Towards A Good Samaritan World

Tuesday, December 19, 2006


Paul Campos, who I'm ashamed to say is an old friend of my dad's, writes:

Voltaire's epigram crossed my mind when I heard neo-conservative military strategist Frederick Kagan holding forth on National Public Radio, regarding his plan to send a "surge" of new combat troops to Iraq. The word in Washington is that Kagan's plan is much to President Bush's liking, and that the president is inclined to put it into action next month.

Voltaire noted that in 18th century England mistakes made in the heat of battle could result in the most savage punishment. In America today, we are beset by the opposite problem: an incompetence so grotesque that it is as a practical matter difficult to distinguish from treason and in fact only increases the power and prestige of those who are guilty of it. (my emphasis)

Got that? To disagree with the left is "difficult to distinguish from treason." Lenin also found the distinction a difficult one to draw. What makes this so scary is that for every Paul Campos who brings his McCarthyism out into the open, there are probably ten pundits and/or professors who are just as deranged, but are shrewd enough to keep under a mask their urge to jail those who disagree with him. Of course, there's a certain consistency here: those who wanted to keep the Stalinist Saddam in power in Iraq have a Stalinist attitude to speech here at home.

Campos goes on to repeat a wild meme with, as always, not the slightest semblance of argument in its defence:

it's worth noting that the chief architects of the Iraq war have suffered no punishment whatsoever for plunging the nation into the biggest foreign policy disaster in our history. (my emphasis)

Campos teaches at the University of Colorado, a very liberal campus. We all know about "bubbles" and "liberal professors," but the way Campos writes makes me think we've underestimated how dangerous to liberty is the dementia that they foster.


  • I don't know about the rest of it but the Kagan "plan" makes me sick to my stomach. It is a powerpoint slide fantasy in which repetition and asseveration displace discussion. I cannot say how horrified I am to see this tissue of rhetoric and hopeful handwaving referred to as a plan.

    Maybe I draw too many conclusions from this "interim report". Maybe there's some coherent reasoning and real engagement not visible as yet. What exists, however, is ominous to me.

    By Blogger Nato, at 9:23 AM  

  • Being neither a military expert nor an expert on Iraq, I can't make a very informed comment on whether Kagan's approach will work. I'm a bit confused though. We're told that General Shinseki was right, that Rumsfeld arrogantly dismissed his sage advice to send more troops, and that the Bush administration's spectacular incompetence consists in ignoring the military's advice and trying to do liberation on the cheap. We're told that an occupation needs to be large enough to provide security in the aftermath. Now Kagan is proposing to send more troops in order to secure the population. Why is it suddenly a bad idea when a Bush supporter proposes it?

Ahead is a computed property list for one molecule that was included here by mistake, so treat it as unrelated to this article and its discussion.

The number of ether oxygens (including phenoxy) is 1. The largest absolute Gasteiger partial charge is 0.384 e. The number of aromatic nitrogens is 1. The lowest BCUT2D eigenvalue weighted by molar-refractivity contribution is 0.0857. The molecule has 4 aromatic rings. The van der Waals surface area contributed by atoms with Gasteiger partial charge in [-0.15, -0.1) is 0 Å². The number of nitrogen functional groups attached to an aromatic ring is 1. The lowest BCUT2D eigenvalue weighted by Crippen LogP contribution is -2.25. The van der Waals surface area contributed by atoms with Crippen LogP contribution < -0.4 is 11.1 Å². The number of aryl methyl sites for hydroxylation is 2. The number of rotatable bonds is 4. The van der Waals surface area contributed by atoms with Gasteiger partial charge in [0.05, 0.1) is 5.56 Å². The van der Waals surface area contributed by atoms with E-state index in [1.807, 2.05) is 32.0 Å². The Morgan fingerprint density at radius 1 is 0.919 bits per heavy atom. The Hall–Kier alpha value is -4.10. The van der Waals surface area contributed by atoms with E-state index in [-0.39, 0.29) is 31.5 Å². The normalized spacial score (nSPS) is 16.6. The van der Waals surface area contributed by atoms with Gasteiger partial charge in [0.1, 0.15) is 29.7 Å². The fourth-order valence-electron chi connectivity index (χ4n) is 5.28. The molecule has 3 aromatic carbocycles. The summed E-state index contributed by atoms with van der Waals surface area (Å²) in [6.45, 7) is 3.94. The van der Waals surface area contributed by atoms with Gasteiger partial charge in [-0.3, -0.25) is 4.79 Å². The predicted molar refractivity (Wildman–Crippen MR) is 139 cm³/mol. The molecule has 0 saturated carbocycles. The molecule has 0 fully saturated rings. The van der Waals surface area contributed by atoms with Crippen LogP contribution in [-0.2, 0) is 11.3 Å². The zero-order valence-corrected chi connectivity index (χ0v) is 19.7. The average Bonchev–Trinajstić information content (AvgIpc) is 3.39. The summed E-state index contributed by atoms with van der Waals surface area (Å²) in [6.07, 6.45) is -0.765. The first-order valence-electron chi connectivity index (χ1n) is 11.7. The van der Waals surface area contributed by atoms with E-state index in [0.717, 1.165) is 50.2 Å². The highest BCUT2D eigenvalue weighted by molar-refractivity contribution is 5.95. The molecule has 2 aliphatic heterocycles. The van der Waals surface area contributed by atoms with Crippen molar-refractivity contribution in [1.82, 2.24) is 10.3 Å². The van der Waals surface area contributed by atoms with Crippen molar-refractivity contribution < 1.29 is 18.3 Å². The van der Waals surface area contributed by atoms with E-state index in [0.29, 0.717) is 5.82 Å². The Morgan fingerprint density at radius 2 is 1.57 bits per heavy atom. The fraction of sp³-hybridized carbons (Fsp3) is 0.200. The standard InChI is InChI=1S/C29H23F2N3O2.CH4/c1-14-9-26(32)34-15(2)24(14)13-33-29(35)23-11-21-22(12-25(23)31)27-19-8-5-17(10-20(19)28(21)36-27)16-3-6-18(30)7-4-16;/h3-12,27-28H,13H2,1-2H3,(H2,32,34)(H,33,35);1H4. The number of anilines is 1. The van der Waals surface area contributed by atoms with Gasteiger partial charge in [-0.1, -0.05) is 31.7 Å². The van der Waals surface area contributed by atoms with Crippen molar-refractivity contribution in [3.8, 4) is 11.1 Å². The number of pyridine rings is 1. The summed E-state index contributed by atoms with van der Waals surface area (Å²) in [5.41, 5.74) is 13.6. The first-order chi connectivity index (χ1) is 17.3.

Anyway, the point here is not the merits of Kagan's plan. The point is about the nature of democratic deliberation. It is one of the necessary paradoxes of democracy that anti-democrats like Campos are allowed to speak their minds. But it is essential that people of good will anathematize the suggestion that pundits or policymakers should be subject to legal sanctions for voicng opinions that people like Campos want to suppress. Liberty requires vigilance.

    By Blogger Nathanael, at 9:45 AM  

  • I can only presume that Campos was waxing rhetorical, though one thing I really hate about the postmodern left is its tendancy to use language that can be taken several ways allowing it to be employed from many angles while retaining deniability. "Oh, we didn't mean it like that - can't you grasp irony?" So I generally choose not to engage any such. Is Campos one? I don't know.

    As for the Kagan "more troops" idea, I should perhaps clarify my thoughts. The type and scale of his discussion would have been useful in 2003, right up until about Fallujah. Since then, the requirements necessary to recover while using the same tactics - and most of Kagan's tactical suggestions are nothing new to those out on the ground who have been trying to execute most of them for at least two years - have escalated. For anything like certainty of success, we honestly would need something like 250-300k troops to get the job done. Kagan's idea is too little, too late. As part of some broad, radical plan, the "surge" might make sense, but as it is it just inflates the scale of failure.

    I'm not saying it's impossible to win now. It's just that the scale of what we'd need to invest is far, far larger than when Kagan et al pretend. If the cost was fairly presented to the US public, I doubt most would agree it was worth it (though I would be proud of my country if it proved me wrong). Urging an Iraqi vote on our leaving makes more sense, now.

    By Blogger Nato, at 2:06 PM  

  • I should also point out that Kagan's force increase plan is, while not very large from an mission-impact perspective, huge from the point of view of marginal readiness. We're pretty much sitting on a kink in the supply curve.

    By Blogger Nato, at 2:16 PM  

  • Of course, there's not necessarily any contradiction between a temporary troop "surge" and urging an Iraqi vote on our leaving are not mutually exclusive. A "surge" of troops to secure the country ahead of a vote might make sense.

    By Blogger Nathanael, at 2:44 PM  

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